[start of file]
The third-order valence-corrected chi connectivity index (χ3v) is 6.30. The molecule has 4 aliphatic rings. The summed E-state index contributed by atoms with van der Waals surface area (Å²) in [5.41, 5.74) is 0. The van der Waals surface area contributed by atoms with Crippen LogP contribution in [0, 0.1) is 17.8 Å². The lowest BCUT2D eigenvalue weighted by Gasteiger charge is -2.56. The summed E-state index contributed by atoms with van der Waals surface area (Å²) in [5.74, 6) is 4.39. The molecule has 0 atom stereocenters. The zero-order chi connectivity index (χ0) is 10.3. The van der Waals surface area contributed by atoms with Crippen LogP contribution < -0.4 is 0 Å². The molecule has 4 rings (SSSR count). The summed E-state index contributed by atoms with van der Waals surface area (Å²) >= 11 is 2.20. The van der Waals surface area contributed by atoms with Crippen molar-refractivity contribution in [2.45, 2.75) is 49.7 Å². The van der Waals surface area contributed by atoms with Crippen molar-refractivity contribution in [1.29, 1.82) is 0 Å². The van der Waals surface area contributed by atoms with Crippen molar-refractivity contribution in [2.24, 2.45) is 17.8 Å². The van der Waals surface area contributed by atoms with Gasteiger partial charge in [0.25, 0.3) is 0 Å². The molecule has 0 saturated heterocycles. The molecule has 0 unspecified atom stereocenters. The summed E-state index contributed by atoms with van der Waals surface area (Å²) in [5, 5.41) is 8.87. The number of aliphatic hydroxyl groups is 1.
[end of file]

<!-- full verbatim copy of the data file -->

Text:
The third-order valence-corrected chi connectivity index (χ3v) is 6.30. The molecule has 4 aliphatic rings. The summed E-state index contributed by atoms with van der Waals surface area (Å²) in [5.41, 5.74) is 0. The van der Waals surface area contributed by atoms with Crippen LogP contribution in [0, 0.1) is 17.8 Å². The lowest BCUT2D eigenvalue weighted by Gasteiger charge is -2.56. The summed E-state index contributed by atoms with van der Waals surface area (Å²) in [5.74, 6) is 4.39. The molecule has 0 atom stereocenters. The zero-order chi connectivity index (χ0) is 10.3. The van der Waals surface area contributed by atoms with Crippen LogP contribution < -0.4 is 0 Å². The molecule has 4 rings (SSSR count). The summed E-state index contributed by atoms with van der Waals surface area (Å²) >= 11 is 2.20. The van der Waals surface area contributed by atoms with Crippen molar-refractivity contribution in [2.45, 2.75) is 49.7 Å². The van der Waals surface area contributed by atoms with Crippen molar-refractivity contribution in [1.29, 1.82) is 0 Å². The van der Waals surface area contributed by atoms with Crippen molar-refractivity contribution in [2.24, 2.45) is 17.8 Å². The van der Waals surface area contributed by atoms with Gasteiger partial charge in [0.25, 0.3) is 0 Å². The molecule has 0 saturated heterocycles. The molecule has 0 unspecified atom stereocenters. The summed E-state index contributed by atoms with van der Waals surface area (Å²) in [5, 5.41) is 8.87. The number of aliphatic hydroxyl groups is 1.